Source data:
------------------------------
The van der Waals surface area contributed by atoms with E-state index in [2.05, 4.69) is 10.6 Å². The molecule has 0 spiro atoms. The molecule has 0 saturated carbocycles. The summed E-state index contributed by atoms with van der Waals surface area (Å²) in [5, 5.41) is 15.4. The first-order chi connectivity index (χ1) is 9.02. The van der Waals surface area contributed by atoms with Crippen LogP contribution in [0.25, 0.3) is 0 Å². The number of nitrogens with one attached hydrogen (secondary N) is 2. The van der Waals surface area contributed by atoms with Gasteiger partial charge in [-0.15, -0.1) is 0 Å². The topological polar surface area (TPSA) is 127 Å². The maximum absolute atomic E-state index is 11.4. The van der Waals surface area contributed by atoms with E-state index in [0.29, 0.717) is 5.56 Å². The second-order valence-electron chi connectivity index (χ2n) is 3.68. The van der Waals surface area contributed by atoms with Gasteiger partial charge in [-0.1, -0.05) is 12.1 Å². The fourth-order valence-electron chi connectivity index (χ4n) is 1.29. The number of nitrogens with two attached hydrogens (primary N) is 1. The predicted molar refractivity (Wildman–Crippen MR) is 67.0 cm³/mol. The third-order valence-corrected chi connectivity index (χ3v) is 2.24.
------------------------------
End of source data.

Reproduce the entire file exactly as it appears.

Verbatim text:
The van der Waals surface area contributed by atoms with E-state index in [2.05, 4.69) is 10.6 Å². The molecule has 0 spiro atoms. The molecule has 0 saturated carbocycles. The summed E-state index contributed by atoms with van der Waals surface area (Å²) in [5, 5.41) is 15.4. The first-order chi connectivity index (χ1) is 9.02. The van der Waals surface area contributed by atoms with Crippen LogP contribution in [0.25, 0.3) is 0 Å². The number of nitrogens with one attached hydrogen (secondary N) is 2. The van der Waals surface area contributed by atoms with Gasteiger partial charge in [-0.15, -0.1) is 0 Å². The topological polar surface area (TPSA) is 127 Å². The maximum absolute atomic E-state index is 11.4. The van der Waals surface area contributed by atoms with E-state index in [0.29, 0.717) is 5.56 Å². The second-order valence-electron chi connectivity index (χ2n) is 3.68. The van der Waals surface area contributed by atoms with Gasteiger partial charge in [-0.1, -0.05) is 12.1 Å². The fourth-order valence-electron chi connectivity index (χ4n) is 1.29. The number of nitrogens with two attached hydrogens (primary N) is 1. The predicted molar refractivity (Wildman–Crippen MR) is 67.0 cm³/mol. The third-order valence-corrected chi connectivity index (χ3v) is 2.24.